Is my own made website automaticly copyrighted or do I have to register it some where?


4

Is my own made website automatically copyrighted or do I have to register it some where? For example if someone copies my content how can I claim it it was myself? How can I open a case ?

Copyright

asked Jul 3 '11 at 09:04
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Monster Mmorpg
121 points

4 Answers


3

  1. Today a work of authorship is automatically copyrighted to its creator at the time it is made. Strictly speaking, you don't need to do anything to obtain copyright on your own creative work. But note, knowing that you're right, and proving that you're right in a court of law are two different things.
  2. However, you must still display proper copyright notices ("Copyright © 2011 YourCompany") in the HTML, CSS etc, and in the user-visible web page footer. The reason is to be informative and communicative towards other people, so that they know the website is isn't in the public domain, and don't accidentally infringe on your rights.
  3. Using a 3rd party version control service -- hosted Subversion, hosted Git, or whatever (Unfuddle, Fogbugz & Kiln, Github, etc) is a great aid if you should ever need to prove that you created the website yourself. The log of all your source code checkins, with timestamps and user IDs, from a 3rd party system which you cannot manipulate, is great evidence to have.
  4. Lastly, when you make a deal with a graphics guy or any other consultant to help you build the website, keep the paper trail. Again, a paper trail of contracts regarding creating website logos, creating graphics etc is good evidence to have, should you ever need to prove ownership. If you're using some sort of electronic marketplace (ODesk, Rent A Coder etc) then that's no problem, just keep the transaction history & task descriptions from them.
answered Jul 3 '11 at 18:34
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Jesper Mortensen
15,292 points
  • I agree with all your points except #2. You don't **have** to display a copyright notice at all, it's automatic under the Berne Convention (http://en.wikipedia.org/wiki/Berne_convention) and it's in fact prohibited for a participating country to require such a notice. 164 countries have signed the agreement to date. I won't deny that it's best practice to place a copyright notice on your website, for various reasons; I just don't agree with your wording. – Bobsoap 8 years ago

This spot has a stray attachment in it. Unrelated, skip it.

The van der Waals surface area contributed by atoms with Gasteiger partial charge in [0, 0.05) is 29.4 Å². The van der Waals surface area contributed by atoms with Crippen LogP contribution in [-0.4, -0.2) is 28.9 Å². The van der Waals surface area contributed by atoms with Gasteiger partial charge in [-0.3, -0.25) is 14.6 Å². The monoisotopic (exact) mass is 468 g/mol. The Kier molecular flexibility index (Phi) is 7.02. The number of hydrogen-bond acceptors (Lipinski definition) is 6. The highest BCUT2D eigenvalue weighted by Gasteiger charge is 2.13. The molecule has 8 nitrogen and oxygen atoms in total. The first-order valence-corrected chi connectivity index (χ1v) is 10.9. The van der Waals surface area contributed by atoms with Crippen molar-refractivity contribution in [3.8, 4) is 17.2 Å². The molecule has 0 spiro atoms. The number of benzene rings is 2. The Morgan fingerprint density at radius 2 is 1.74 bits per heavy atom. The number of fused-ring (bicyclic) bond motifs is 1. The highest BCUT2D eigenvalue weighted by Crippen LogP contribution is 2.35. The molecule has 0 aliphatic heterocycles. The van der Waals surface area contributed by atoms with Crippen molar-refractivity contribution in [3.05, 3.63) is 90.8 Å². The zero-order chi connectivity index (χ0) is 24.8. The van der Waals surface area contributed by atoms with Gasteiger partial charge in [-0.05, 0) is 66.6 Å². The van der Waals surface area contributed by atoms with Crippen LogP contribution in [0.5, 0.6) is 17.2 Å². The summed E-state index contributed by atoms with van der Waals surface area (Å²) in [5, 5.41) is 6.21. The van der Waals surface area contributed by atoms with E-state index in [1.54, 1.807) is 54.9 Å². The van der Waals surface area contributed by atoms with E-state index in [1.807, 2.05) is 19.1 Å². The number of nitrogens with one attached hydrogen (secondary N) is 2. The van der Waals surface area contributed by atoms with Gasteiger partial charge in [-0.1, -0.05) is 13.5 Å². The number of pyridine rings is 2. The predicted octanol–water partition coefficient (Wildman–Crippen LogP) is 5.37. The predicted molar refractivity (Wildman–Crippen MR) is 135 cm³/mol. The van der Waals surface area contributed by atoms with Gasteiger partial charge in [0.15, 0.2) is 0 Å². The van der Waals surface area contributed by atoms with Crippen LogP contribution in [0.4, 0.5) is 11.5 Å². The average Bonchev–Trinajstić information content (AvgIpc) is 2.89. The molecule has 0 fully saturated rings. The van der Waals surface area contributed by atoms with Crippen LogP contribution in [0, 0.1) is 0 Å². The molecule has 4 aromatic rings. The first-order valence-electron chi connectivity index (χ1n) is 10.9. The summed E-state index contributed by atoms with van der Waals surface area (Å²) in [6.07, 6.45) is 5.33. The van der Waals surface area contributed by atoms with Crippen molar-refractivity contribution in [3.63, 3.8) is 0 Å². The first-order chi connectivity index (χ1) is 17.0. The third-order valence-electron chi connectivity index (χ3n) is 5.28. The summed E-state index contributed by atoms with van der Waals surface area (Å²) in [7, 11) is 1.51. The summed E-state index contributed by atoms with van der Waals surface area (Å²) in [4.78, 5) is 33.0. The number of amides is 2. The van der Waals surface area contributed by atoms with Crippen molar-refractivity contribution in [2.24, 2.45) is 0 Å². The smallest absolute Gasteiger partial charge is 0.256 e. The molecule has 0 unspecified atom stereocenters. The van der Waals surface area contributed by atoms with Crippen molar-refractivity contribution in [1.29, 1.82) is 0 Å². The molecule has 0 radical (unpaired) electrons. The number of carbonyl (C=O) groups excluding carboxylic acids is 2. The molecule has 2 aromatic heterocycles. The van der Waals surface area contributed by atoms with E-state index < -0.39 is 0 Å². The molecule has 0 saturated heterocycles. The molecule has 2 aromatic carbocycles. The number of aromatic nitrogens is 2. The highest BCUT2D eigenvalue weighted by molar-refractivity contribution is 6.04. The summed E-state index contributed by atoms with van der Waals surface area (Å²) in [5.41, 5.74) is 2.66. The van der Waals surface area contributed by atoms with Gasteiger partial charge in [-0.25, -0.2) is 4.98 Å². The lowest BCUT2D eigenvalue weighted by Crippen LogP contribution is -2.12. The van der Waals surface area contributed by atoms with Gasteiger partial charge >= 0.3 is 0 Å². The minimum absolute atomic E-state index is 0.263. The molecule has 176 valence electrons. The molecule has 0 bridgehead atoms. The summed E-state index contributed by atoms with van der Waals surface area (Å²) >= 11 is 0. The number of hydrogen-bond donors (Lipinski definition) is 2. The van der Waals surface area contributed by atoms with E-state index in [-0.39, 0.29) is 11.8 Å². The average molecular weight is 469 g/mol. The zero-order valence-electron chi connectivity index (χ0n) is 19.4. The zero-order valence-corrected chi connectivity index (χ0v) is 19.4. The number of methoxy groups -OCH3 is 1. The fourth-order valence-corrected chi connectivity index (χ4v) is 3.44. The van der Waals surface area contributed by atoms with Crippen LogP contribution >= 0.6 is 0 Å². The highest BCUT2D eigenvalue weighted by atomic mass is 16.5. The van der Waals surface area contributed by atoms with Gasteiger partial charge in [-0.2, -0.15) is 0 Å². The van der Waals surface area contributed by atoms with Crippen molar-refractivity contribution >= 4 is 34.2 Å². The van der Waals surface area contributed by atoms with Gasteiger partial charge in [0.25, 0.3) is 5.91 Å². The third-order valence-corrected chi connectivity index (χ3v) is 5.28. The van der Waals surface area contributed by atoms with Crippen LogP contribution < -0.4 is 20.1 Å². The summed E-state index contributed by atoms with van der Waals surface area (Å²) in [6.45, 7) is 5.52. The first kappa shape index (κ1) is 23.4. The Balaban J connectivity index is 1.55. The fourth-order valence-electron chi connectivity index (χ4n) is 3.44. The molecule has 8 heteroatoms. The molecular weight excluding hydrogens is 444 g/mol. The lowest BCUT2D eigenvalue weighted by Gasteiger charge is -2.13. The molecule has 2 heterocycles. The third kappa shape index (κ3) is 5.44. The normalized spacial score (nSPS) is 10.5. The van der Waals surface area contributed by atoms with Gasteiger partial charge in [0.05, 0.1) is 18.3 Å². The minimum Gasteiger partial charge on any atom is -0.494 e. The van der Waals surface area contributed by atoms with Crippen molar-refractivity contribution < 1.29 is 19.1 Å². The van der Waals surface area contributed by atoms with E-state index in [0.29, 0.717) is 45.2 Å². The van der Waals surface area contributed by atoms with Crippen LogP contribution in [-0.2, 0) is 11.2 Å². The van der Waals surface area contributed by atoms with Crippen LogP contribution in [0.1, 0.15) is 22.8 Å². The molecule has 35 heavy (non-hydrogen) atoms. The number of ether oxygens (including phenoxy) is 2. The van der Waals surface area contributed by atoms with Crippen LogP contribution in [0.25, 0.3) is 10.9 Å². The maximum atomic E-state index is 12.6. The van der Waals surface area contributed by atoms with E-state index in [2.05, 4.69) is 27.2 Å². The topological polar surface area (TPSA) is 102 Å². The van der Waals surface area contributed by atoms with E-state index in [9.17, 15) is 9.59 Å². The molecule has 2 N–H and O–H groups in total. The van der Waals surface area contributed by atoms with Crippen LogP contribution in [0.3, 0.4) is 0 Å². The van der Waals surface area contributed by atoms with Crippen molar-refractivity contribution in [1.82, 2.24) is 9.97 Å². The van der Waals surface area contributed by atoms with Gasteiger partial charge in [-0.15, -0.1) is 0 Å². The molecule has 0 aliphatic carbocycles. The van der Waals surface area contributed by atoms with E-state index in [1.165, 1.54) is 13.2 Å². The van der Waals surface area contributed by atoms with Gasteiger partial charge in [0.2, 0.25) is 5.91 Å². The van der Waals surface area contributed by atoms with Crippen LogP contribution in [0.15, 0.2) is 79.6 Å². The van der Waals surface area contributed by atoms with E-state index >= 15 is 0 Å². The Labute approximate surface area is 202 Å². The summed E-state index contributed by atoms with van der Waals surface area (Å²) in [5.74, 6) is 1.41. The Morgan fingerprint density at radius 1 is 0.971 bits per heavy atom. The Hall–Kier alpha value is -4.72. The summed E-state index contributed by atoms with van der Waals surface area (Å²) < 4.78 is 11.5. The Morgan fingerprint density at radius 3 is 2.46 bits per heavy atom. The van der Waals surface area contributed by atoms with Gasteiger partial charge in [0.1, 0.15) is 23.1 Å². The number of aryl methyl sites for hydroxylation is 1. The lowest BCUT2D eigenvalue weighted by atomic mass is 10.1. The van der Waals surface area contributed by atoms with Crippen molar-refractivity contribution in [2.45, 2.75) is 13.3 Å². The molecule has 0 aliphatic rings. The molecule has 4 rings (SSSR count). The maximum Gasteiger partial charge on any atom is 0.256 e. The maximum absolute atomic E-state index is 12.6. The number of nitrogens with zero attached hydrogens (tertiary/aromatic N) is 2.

• @bobsoap: You're right about the Berne Convention of course. And we agree that it is still best practice to display copyright notices -- feel free to explain why it must still done in your own comment, or better yet, answer. :-) – Jesper Mortensen 8 years ago

2

As soon as you put your work in a tangible form, it's copyrighted.

You have to either send them a letter saying the infringe or have your lawyer do it.

Check out http://www.copyright.gov/ for more information, if you website is in the US.

answered Jul 3 '11 at 09:24
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Jarie Bolander
11,421 points
  • But how do i prove it at the court for example ? – Monster Mmorpg 8 years ago
  • email a screenshot of the website to yourself using a renowned email service like gmail, which preserves timestamps – Henry The Hengineer 8 years ago
  • I don't think this helps. At least not in germany. You could even store this screenshot or whatever in a sealed envelope at your lawers place (musicians did that with demo tapes), but this does not help. – Christian 8 years ago
  • @Jesper has a good idea about revision control. If you have that, then you can use that as proof. – Jarie Bolander 8 years ago

1

Assuming that you are in the US, in theory you own the copyright to everything you make automagically, but to actually enforce your copyright through a lawsuit you must first register it. So if you plan to sue people for copying your website you do have to register it, although you do own the copyright to it even if you don't register.

Read: http://www.copyright.gov/help/faq/faq-general.html Registration is $35: http://www.copyright.gov/eco/

answered Jul 4 '11 at 11:56
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Broccoli Soup
21 points

0

You need to make sure people know that you are claiming copyright. You do this with "(c) copyright your name 2010 - 2011)" or something like that.

To open a case I recommend you to ask you lawyer. It is very complicated: some might take your content and cite it and it is ok. Some content might be so common, that you can't prove it is yours (for example: "An apple fell down the tree". How could I prove this is from me? Sometimes whole paragraphs are written like that).

After all I have always tried to use material on my website which is ok to be cited, copied, linked to whatever and it always worked. Even my best blog entries were not copied in a way I would had to deal with.

You could also try out a different path, if you don't like all the lawyers. Probably you want to publish content under Creative Commons:
http://creativecommons.org/licenses/ You could tell people they can use your content but they are not allowed to change anything and need to give you attribution. I mean, do you really want running behind people and look if they did not steal anything? I bet you would have better chances to allow them if they name you.

It all depends on the content i would say.

To summarize my answer: make a (c) notice and ask a lawer. Have in mind that different countries have different regulations, and using your content on a german server might be allowed even when it is not allowed on an US server.

answered Jul 3 '11 at 18:34
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Christian
3,590 points

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